So we have a situation where the number of DN’s has increased 82% and the number going to Tribunal has increased by 67%. This would seem to suggest that there has not been a disproportionate drop in the quality of the DNs.
However, I think we need more time to get a clearer picture of the situation and my own feelings are that the quality of DNs is falling. What really annoys me is that, if this is true, it is such a short-term approach to the problem. Because what will happen is that more people will appeal and more resources in the ICO’s office will be taken up defending poor decisions leaving fewer people to deal with complaints and the whole vicious spiral will start up all over again.
But for now Mr Graham must be feeling quite pleased with himself. So much so that perhaps he might get a bonus at the end of the year. I wonder if getting the caseload down was one of his targets? Perhaps that’s a question I should be asking.
Posted on March 1st, 2010 No comments
News has come to me today of an interesting new website that has been set up which targets Freedom of Information requests to universities.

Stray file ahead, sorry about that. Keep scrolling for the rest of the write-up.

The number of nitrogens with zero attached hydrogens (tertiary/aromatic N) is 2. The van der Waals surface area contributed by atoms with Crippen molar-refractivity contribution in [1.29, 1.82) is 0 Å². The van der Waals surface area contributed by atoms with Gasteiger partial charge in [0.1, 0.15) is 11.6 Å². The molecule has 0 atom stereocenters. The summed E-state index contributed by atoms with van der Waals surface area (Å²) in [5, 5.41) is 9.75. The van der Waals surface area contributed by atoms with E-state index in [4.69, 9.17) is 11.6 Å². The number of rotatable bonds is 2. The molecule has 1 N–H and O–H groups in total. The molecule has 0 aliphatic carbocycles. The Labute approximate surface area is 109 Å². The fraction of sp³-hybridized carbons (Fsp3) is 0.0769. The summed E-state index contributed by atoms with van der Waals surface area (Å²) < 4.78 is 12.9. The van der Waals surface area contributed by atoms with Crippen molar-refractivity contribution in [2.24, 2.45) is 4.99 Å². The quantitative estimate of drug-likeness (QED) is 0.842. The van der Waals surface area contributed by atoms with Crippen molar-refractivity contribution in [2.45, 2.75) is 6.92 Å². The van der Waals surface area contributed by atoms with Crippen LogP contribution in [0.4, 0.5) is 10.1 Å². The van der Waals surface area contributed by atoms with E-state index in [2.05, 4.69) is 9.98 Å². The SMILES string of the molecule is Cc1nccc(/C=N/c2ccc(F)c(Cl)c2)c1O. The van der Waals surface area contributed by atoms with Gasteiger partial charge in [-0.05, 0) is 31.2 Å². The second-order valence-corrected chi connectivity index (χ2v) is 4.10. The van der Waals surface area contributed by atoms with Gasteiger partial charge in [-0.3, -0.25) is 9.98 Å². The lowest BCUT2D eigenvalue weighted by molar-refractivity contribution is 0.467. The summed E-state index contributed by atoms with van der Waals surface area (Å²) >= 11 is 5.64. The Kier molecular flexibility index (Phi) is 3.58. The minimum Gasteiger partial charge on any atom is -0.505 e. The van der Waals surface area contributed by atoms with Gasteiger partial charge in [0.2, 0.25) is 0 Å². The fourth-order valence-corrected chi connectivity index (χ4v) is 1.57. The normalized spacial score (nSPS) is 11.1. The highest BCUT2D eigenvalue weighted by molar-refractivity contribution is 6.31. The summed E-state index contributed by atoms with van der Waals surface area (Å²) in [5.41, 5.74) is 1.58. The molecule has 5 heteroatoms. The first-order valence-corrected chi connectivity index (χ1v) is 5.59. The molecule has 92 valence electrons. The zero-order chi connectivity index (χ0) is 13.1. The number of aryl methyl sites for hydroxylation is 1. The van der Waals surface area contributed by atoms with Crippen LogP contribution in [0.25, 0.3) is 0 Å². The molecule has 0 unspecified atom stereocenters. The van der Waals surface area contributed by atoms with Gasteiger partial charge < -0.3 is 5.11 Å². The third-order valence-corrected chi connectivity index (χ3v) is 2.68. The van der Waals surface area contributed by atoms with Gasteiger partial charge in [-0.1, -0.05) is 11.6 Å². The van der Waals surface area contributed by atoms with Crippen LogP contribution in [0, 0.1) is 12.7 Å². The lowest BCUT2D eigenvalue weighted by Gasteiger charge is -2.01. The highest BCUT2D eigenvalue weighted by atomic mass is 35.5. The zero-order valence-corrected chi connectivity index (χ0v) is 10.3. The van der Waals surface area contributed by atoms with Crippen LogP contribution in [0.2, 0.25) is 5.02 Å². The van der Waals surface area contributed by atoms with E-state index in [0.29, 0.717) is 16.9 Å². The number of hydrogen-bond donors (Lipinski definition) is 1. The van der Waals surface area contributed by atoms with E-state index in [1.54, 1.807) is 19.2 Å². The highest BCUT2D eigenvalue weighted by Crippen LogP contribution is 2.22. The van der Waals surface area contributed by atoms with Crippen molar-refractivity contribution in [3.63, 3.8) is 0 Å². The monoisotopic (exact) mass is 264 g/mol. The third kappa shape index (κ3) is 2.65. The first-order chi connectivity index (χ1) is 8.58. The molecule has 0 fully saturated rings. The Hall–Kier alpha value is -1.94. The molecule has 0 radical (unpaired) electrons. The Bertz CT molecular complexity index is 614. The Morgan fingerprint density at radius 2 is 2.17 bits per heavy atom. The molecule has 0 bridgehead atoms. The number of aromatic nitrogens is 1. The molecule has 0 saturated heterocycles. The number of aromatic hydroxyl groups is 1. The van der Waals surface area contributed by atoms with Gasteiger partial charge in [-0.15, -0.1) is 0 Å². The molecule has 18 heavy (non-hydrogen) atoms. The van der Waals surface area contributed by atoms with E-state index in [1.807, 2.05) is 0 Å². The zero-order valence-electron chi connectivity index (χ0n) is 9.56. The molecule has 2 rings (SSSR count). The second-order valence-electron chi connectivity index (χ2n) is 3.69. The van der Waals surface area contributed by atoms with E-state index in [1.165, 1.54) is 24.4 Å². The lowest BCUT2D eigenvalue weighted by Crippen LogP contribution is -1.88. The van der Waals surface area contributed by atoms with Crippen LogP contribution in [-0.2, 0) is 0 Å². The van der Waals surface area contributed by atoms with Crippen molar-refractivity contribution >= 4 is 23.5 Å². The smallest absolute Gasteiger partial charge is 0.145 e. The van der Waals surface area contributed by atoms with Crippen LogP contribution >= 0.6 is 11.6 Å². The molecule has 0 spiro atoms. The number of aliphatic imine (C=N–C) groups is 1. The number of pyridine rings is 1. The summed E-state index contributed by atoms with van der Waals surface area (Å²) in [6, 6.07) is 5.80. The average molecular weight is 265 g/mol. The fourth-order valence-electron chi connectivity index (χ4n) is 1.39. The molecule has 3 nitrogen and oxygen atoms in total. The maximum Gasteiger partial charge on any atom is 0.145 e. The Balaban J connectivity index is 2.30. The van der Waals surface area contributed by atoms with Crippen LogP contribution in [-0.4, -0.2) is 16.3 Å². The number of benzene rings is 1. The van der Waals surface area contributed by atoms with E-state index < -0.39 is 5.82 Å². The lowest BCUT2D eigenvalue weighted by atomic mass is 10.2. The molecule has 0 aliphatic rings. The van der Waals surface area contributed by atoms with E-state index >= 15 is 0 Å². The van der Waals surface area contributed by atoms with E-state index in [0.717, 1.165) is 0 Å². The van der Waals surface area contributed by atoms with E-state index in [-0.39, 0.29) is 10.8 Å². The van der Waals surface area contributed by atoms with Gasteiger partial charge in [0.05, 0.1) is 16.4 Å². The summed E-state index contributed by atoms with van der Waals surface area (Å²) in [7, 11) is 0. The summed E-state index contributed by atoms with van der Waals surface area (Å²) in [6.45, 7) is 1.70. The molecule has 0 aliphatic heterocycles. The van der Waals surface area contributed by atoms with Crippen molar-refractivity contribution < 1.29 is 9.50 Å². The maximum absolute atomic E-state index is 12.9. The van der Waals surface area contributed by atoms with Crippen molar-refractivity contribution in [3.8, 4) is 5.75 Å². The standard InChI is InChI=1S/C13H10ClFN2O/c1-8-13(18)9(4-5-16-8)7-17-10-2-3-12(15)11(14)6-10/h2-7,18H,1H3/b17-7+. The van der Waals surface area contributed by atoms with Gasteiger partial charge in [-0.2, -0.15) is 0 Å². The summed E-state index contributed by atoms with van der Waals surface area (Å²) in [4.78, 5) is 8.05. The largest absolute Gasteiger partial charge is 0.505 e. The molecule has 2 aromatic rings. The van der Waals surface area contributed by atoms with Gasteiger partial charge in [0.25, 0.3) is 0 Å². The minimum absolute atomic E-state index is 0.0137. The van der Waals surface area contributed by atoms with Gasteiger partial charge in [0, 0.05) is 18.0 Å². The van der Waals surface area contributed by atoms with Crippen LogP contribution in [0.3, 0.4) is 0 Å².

The website AcademicFoI.com is targeting lecturers and employees of the nation’s universities as a vehicle which they can use to ask FoI questions anonymously.
It also says that it will take on interesting round-robin requests to all 125 universities and then compile a report of the results.
In an e-mail to lecturers it says:
AcademicFOI.Com is a new website about Freedom of Information requests to UK universities.
Academic staff are welcome to send us anonymous or off the record suggestions for Freedom of Information requests about topics of interest or concern to them. We will then submit these in our own name free of charge and publish the responses on our website.
We hope that this service will be useful to academics who believe that submitting an FOI request in your own name to your own institution is unlikely to be a good career move.
In addition to single requests we are also willing to consider suggestions for projects involving the submission of identical requests to all 125 UK universities.
At the end of March we will be publishing a report based on FOI responses from all universities on the subject of employment tribunal claims and non disclosure agreements.
You can sign up for our free regular e-mail bulletin with news of recent requests, responses and reports.
It is an interesting concept. Perhaps one that could be transposed into the world of council employees, police forces and even Government departments?
The website is operated by a man called Ian Benson founder of a company called UK Future TV [link]. It appears he has had a rather amusing spat with the University of Plymouth in the past [link]. He complained to the Advertising Standards Authority that their slogan “the enterprise university” was misleading when his FoI request revealed just two of the university’s 10,000 students went on to start a business with the institution’s help. The ASA ruled in the university’s favour saying “enterprise” had a much wider meaning.